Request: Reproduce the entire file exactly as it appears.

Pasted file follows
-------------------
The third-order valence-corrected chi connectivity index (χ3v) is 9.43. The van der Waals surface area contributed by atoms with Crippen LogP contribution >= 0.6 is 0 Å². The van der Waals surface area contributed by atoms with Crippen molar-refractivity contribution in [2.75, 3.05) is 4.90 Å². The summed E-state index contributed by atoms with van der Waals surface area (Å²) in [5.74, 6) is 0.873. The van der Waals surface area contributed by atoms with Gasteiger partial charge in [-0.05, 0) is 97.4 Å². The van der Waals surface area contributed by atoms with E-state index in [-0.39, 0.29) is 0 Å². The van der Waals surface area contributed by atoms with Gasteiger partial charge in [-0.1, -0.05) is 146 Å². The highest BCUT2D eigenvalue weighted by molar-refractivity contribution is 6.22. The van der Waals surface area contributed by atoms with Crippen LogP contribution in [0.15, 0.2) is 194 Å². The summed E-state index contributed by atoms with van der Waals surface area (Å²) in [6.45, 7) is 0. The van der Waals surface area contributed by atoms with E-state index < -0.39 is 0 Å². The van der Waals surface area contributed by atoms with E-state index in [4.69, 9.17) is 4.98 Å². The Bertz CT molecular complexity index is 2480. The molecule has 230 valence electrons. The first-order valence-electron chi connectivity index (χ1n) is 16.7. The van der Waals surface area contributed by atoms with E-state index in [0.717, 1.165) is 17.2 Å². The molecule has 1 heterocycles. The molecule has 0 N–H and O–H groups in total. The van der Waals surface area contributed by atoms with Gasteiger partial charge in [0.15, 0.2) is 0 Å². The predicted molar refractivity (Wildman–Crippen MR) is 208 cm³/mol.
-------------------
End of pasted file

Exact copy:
The third-order valence-corrected chi connectivity index (χ3v) is 9.43. The van der Waals surface area contributed by atoms with Crippen LogP contribution >= 0.6 is 0 Å². The van der Waals surface area contributed by atoms with Crippen molar-refractivity contribution in [2.75, 3.05) is 4.90 Å². The summed E-state index contributed by atoms with van der Waals surface area (Å²) in [5.74, 6) is 0.873. The van der Waals surface area contributed by atoms with Gasteiger partial charge in [-0.05, 0) is 97.4 Å². The van der Waals surface area contributed by atoms with E-state index in [-0.39, 0.29) is 0 Å². The van der Waals surface area contributed by atoms with Gasteiger partial charge in [-0.1, -0.05) is 146 Å². The highest BCUT2D eigenvalue weighted by molar-refractivity contribution is 6.22. The van der Waals surface area contributed by atoms with Crippen LogP contribution in [0.15, 0.2) is 194 Å². The summed E-state index contributed by atoms with van der Waals surface area (Å²) in [6.45, 7) is 0. The van der Waals surface area contributed by atoms with E-state index < -0.39 is 0 Å². The van der Waals surface area contributed by atoms with E-state index in [4.69, 9.17) is 4.98 Å². The Bertz CT molecular complexity index is 2480. The molecule has 230 valence electrons. The first-order valence-electron chi connectivity index (χ1n) is 16.7. The van der Waals surface area contributed by atoms with E-state index in [0.717, 1.165) is 17.2 Å². The molecule has 1 heterocycles. The molecule has 0 N–H and O–H groups in total. The van der Waals surface area contributed by atoms with Gasteiger partial charge in [0.15, 0.2) is 0 Å². The predicted molar refractivity (Wildman–Crippen MR) is 208 cm³/mol.